The importance of growth assets for retired clients

By Seugnet de Villiers

South African investors’ appetite for growth assets has certainly been impacted by the poor performance of the domestic equity and property markets over the past few years.

A comparison of the (ASISA) South African Multi-asset High Equity and -Income categories’ net flow history clearly illustrates the de-risking trend that has transpired as a result. 

The multi-asset high equity category experienced net outflows for the first time in seventeen years in 2019, while the multi-asset income category had a record year of net inflows of more than three times that of its previous high in 2012. It was also the first year since 2008 that the multi-asset income category’s net flow was greater than that of the multi-asset high equity category.

Although de-risking may have been a suitable change for some investors, research shows that a lack of exposure to growth assets significantly reduces the likelihood of success for retired investors drawing an income from their investments. In other words, too little exposure to growth assets can materially weaken retirees ability to sustain their income and other financial needs throughout retirement.

There are various factors that impact the likelihood of success and the role each play is best described through some real-life examples.

Case study: The drivers of living annuity success

The starting point of your retirement journey is how much you were able to save for retirement. As illustrated in the table below, the value of your savings determines the monthly income you can afford at a sustainable drawdown rate of 5% or less, or alternatively the drawdown rate you need to select to fund your income needs.

The next step is to determine an appropriate asset allocation for your investment. Put differently, what is the ideal level of exposure to growth assets (like equity and listed property), income assets (like cash and bonds) and direct foreign assets? The most widely used living annuity investment solutions can broadly be split into three buckets and the assumed long-term asset allocation for each is summarised below:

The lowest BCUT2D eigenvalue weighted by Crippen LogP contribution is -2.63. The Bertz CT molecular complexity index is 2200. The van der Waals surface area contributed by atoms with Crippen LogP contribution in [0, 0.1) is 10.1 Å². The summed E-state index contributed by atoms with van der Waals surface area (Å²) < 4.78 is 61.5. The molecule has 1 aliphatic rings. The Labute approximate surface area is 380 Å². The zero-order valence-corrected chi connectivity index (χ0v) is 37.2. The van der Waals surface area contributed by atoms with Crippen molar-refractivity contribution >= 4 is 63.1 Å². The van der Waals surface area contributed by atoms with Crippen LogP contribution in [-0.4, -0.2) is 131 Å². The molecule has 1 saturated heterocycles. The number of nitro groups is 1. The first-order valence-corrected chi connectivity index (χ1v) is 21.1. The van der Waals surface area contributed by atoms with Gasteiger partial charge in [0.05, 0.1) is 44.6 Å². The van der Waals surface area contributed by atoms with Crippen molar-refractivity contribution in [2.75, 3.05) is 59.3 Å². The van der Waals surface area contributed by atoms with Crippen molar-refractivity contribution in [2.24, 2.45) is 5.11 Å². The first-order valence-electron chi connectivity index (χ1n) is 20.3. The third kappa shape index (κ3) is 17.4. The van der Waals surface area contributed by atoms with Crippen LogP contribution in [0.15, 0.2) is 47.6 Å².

- Income:  5% equity exposure; 95% income exposure; 10% total foreign exposure
- Low Equity:  35% equity exposure; 65% income exposure; 22% total foreign exposure
- High Equity:  65% equity exposure; 35% income exposure; 25% total foreign exposure

To better understand the drivers of success, let’s look at the potential outcomes for an investor retiring with R 3 million, investing in each of the above listed fund groups and drawing an income across a range of various drawdown rates.

The tables above reflect the likelihood of success for the various retirement journeys, using The Nedgroup Investments Big Picture App which is based on monthly market performance data since 1926. In all scenarios above monthly income has been annually adjusted for inflation and investment-related fees of 1.5% per year have been accounted for. A few important observations:
- At any given drawdown rate, the likelihood of success increases as you increase the exposure to equity and move from left to right (from Income to High Equity);
- At any given investment solution bucket, the likelihood of success decreases materially with an increase in drawdown rate;
- At any given drawdown rate and investment solution bucket, the likelihood of success decreases as the time horizon increases.

These results clearly illustrate that the main detractors from success are:
- A low exposure to growth assets, i.e. investing solely in Income or Low Equity solutions,
- A drawdown rate greater than 5%, and
- Starting to draw an income at a younger age, increasing your expected retirement horizon.

Another factor within your control is how much you pay for your investments on an annual basis. As displayed below, reducing your overall fees has a material impact on the longevity of your capital - thanks to the power of compounding – as every bit you save on fees, remains invested in your portfolio.


2020 has reminded us just how volatile markets can be and certainly tempted many investors to switch from equity to cash. It also highlighted how costly reacting emotionally to short-term market volatility can be. Investors who de-risked after the market collapse in March would have missed out on the strong equity recovery, both domestically and globally that occurred in April and May.

In times like these, your financial advisor can add material value by helping you manage the uncertainty and ensure you implement the important elements of retirement planning, some of which are listed below:
- Start saving for retirement as early as possible;
- Consider delaying your retirement date, if you can;
- Be frugal in retirement and only draw down what you need;
- Look for ways to supplement your income in retirement;
- Invest in a diversified portfolio with enough exposure to growth assets;
- Be aware of your annual investment charges;
- And most importantly, stick to the plan!